Ironwood Daily Globe from Ironwood, Michigan on May 26, 1965 · Page 8
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Ironwood Daily Globe from Ironwood, Michigan · Page 8

Ironwood, Michigan
Issue Date:
Wednesday, May 26, 1965
Page 8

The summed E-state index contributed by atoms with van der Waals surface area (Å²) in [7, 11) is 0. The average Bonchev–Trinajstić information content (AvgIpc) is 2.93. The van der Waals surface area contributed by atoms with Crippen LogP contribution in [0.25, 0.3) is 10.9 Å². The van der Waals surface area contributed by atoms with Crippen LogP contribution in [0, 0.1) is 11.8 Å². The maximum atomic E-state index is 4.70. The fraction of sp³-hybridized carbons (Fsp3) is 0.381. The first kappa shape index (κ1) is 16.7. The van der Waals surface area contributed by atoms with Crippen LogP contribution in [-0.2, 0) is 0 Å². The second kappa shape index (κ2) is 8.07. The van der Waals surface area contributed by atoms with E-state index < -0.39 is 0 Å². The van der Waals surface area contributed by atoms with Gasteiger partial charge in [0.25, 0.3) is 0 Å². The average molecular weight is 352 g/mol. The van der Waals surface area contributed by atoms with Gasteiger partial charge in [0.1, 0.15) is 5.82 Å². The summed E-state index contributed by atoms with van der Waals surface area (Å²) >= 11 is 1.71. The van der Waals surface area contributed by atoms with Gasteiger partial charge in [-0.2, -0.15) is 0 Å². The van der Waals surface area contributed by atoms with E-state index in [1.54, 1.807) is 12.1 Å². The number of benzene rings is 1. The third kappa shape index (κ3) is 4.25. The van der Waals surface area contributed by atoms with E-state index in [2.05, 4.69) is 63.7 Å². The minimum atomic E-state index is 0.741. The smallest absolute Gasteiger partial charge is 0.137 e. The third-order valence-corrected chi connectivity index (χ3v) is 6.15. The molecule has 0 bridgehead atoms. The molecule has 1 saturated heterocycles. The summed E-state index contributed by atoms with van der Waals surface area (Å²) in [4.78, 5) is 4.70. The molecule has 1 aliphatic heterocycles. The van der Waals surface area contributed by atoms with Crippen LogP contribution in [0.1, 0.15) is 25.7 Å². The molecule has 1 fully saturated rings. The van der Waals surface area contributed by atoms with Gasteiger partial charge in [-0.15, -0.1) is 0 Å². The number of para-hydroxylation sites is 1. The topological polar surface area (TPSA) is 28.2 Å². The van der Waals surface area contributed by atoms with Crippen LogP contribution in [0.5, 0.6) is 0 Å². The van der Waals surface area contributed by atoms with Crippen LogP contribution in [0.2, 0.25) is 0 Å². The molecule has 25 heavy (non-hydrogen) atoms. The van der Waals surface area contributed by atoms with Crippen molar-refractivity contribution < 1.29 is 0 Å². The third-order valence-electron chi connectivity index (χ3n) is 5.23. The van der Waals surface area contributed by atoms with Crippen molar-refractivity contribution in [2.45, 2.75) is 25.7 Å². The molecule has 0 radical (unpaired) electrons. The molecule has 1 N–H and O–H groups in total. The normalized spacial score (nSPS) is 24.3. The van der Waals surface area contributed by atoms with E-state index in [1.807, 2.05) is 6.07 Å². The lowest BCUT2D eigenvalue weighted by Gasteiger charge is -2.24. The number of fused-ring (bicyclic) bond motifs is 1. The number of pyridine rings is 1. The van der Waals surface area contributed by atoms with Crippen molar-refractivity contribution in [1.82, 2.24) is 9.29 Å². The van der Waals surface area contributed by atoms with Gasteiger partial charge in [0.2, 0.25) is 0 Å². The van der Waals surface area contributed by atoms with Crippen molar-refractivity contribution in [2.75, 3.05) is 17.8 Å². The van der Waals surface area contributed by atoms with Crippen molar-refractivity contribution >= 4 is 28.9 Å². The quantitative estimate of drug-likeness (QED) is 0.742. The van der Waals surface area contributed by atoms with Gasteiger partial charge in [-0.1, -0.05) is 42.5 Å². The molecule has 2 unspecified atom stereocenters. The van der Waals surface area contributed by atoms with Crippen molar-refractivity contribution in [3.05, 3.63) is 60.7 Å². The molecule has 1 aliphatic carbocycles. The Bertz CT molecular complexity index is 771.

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IIGHT IRONWOOD DA11Y GLOW, 1RONWOOD, MICHIGAN WEDNESDAY, MAY 26, 1*65. Finding the right home without professional help can be like looking for a needle in a haystack. All odds are against you. Everybody has a tip or two on what to look for in a new house. A Realtor® has all the tips—on value, location, financing, the market. What makes a Realtor different? A Realtor is a professional in real estate who subscribes to a strict Code of Ethics as a member of the local board The point is, anc * °^ tne National Association of see • Realtor. Real Estate Boards. Looking for the right home on your own is like looking for a needle in a haystack. Looking for a Realtor is not. When you see this seal, you'll know that .you've found one. G. Connor Opposes Government Ownership of Sylvania Tract Area REALTORS are: JAMES J. CUDAHY Wokefield HOWARD HARDIE Hurley J. W. HUSS I ran wood VICTOR F. LEMMER Ironwood LOUIS J. LIEBERTHAL Ironwood THOMAS J. LILLIQUIST Ironwood EMU J. MASCOTTI Bessemer USE DAILY GLOBE WANT-ADS FOR QUICK RESULTS Opposition to the proposed, purchase of the Sylvania Tract in Gogebic County by the U. S. Forest Service was expressed by Gordon R. Connor, president of the Connor Lumber .and Land Co. of Wausau and Laona, Wis., at the recent Governor's C o n- ference on Forestry and Forest Recreation Land Use at Madison. i Following is the text of Con- i nor's speech. I "Mr. chairman, ladies and' gentlemen, it is with great pride and deep humility that I address you today, representing the forest industry, the State's oldest industry, and its third larg c st employer and taxpayer.. I am also proud to represent a company that is still sawing logs after 93 years of operation in the state. "Nothing is more vital to the forest products industry than our forested land. Land growing our raw material is the backbone of our industry Fortunately. Wisconsin is blessed with nearly 16 million acres of forest-covered land, the greatest natural resource the state enjoys. We are also fortunate that forests are a renewable, natural resource. * * * "In the 13 years since a conference of this type was held within our state, governm e n t attitudes toward the forests and the ownership of this resource have undergone deep changes "Governor Knowles is to be highly commended for recognizing these changes and the importance of our land problems to continuance of Wisconsin industry. "I am certain that for this audience, I need not further emphasize the importance of land to the forest products industry, an industry emp 1 o y i n g more than 60,000 people in this state, with payrolls pouring more than $325 million a year into the state's economy. "The desire to own land was the basic desire that drew our forefathers west in the development of our nation. They fought the elements and risked their lives, and the lives of their fam- ilies, to satisfy this desire for land. "This same desire has been the cause of all major explora- ti o n s, wars, and conq nests, throughout the history of the world. Oil lands, mineral lands, timber lands, and lands of strategic location have always presented desirable plums for ambitious individuals and governments. * * * "Government policies of land ownership have reversed during the short history of our country. A little over 100 years ago, our government was promot i n g and pushing the sale to private citizens of the land it owned. Prices were cut, when people were slow to buy it at one dollar an a c r c. 'B u y now — pay later' programs were instigated to transfer the lands from the public domain to private ownership as quickly as possible. Homestead laws, war veterans' grants, land grants to the railroads, and other give-away programs were inaugurated. The result was the most rapid development of a nation that the world had ever seen. Land changed from a government liability to an asset, in priv ate ownership, paying taxes and supporting our government in war and in peace. "Today the land-based industries, farmers, and other landowners view with alarm the reverse trend to government ownership. "Is the public aware that 39 agencies of the federal government with authority to'acq u i r e private lands have been so successful and so active that the federal government now owns an area equal to all of the states east of th Meississippi River, plus the states of Oklahoma and Texas? To this vast federal ownership must be added the millions of acres owned by the states, by the counties, and by the municipalities. In Wisconsin the counties own as much land as the state and federal governments combined. "To encourage still further state land, acquisition, the federal government has now made avail- i able matching funds under the! Land and Water Conservat ion! Fund. The states of New York, j California, Pennsylvania, Flori-1 da, Wisconsin and Kentu » k y , | alone, plan to spend a half billion dollars in matching the federal funds for the further ac-j quisltlon of land. The Forest I Service alone plans to purchase' about four million acres. The TVA plans to acquire over 100 thousand acres of forest and agricultural land to establish ai demonstration and recreat i o n i area. In Maine the Department of Interior seeks to take over 190 thousand acres of well managed, privately owned, productive forest land in the Allagash Region, plus a suggested ten-year pro-j gram of land acquisition to pre-; serve the 'essential habitat of rare and endangered spec! e s of American wildlife.' California, which is now 47 per cent government owned, has underway a huge land acquisition program In the Redwood Region, ev e n though over 260 thousand acres of this area is already government owned. * * * "All of these government 'land grabs' are in addition to the plans for the expansion of wilderness areas, wild river reserves, and many other plans for government land acquisition. There is a frantic scramble to meet! an imagined recreation crisis: "The Michigan State Chamber of Commerce in reviewing '.the creeping crisis of governm e n t land acquisition,' states as follows: " 'What these carefree people are not fully aware of is that there is today a creeping crisis taking all of us closer and closer to the brink of complete subjugation by all-powerful gov e r n- ment ownership, and eroding, gradually, the foundation of all competitive enterprise, the land itself. " 'The Michigan State Chamber of Commerce agrees that there is a need for outdoor recreational :acilities but it has been the free enterprise system that has p- Hted leisure time to travel; to enjoy scenery; to renew spiritual values in close contact with creation; and to enjoy the fruit of competitive enterprise, " 'The free enterprise system should be encouraged to expand, rather than be stifled by the intrusion of the federal government into every walk of life, and into every phase of physical endeavor, Including having fun in the Dut-of-doors.' ' * * * "The U. S. Forest Service must be commended for the aid that they have been to industry in the Lake States during the past 30 years. Their encouragement of the selective cutting of j privately owned lands has beeni a great help to our industry. The work carried on by the Forest Products Laboratory, the outstanding institution of its kind in the world, has been notable in its achievements. However, it Is' an abuse of our democratic Ide- j als for any agency of our fed-1 eral government tc be promot-! ing the Idea that everyone Isj better off with government, own- j ership of the land This attitude | and the belittling of the ability j of private enterprise was ex-1 pounded by the Forest Service' in a very expensive progaganda booklet recently published in their attempts to grab the Sylvania timber from private enterprise, in Michigan. "In this publication they imply that only the Forest Service knows anything about forestry, sound forest practices, and the development of that area for sound multiple use. All the developments or manage m e n t plans they advocate could be carried out better by private taxpaying owners. They disregard entirely the fact that under private ownership, the development of summer homes in the area would add at least 20 million dollars to the tax base of that community. "I am enlarging this particular situation as a prime current example of the pressure govern- ment agencies can bring to bear in the acquisition of private lands needed by industry "In this particular case, there was never a public hearing held on the proposed acquisition. Industry was given no opportunity to present its views prior to the movement of the governm e n t propaganda machine. "The public was not informed that government ownership In the area now amounts to almost one million acres. "The public was not told that within 25 miles of Sylvania the State of Michigan now owns 43 thousand acres of virgin timber containing rivers and stre a m s with over 20 miles of lake frontage, which has been left dormant since 1944 The public was not told that the attendance at the state park has dropped 97 per cent since 1953. * * * "They did not tell the taxpayer that the federal government now owns there an additional 860 thousand acres of fore s t e d land with undeveloped lakes, streams and camp sites. "They did not tell the public that the lands they now operate in the area return less than 10 cents per acre to the support of the local schools and government. "Neither did they disci o s e the fact that the Watersm e e t, Michigan Township Board and its Planning Committee in it» publication regarding government acquisition of Sylvania devoted one chapter to 'The Fallacy Within the Tax Concept as presented by the Department of Agriculture.' In further ref e r- ence to this chapter, I quote from this township's statement regarding the Sylvania tax situations, the following: " Even in the cure for these fiscal dislocations, there is used as a base a present day tax revenue of 30 thousand dollars rather than its potential base of $190,800. In other words, in each future projection for the solution to our tax loss they use as a criterion of appraisal the tax base as it is now, thus disregarding entirely the fact of development under private ownership, a development that through a 20 year period would increase taxes $165,800 under present tax conditions. " 'It will be noted that in every instance where the Department of Agriculture presents comparative figures, this fact is not taken into consideration. Its approach to the problem is therefore neither realistic, nor appropriate to the facts of the situation.' 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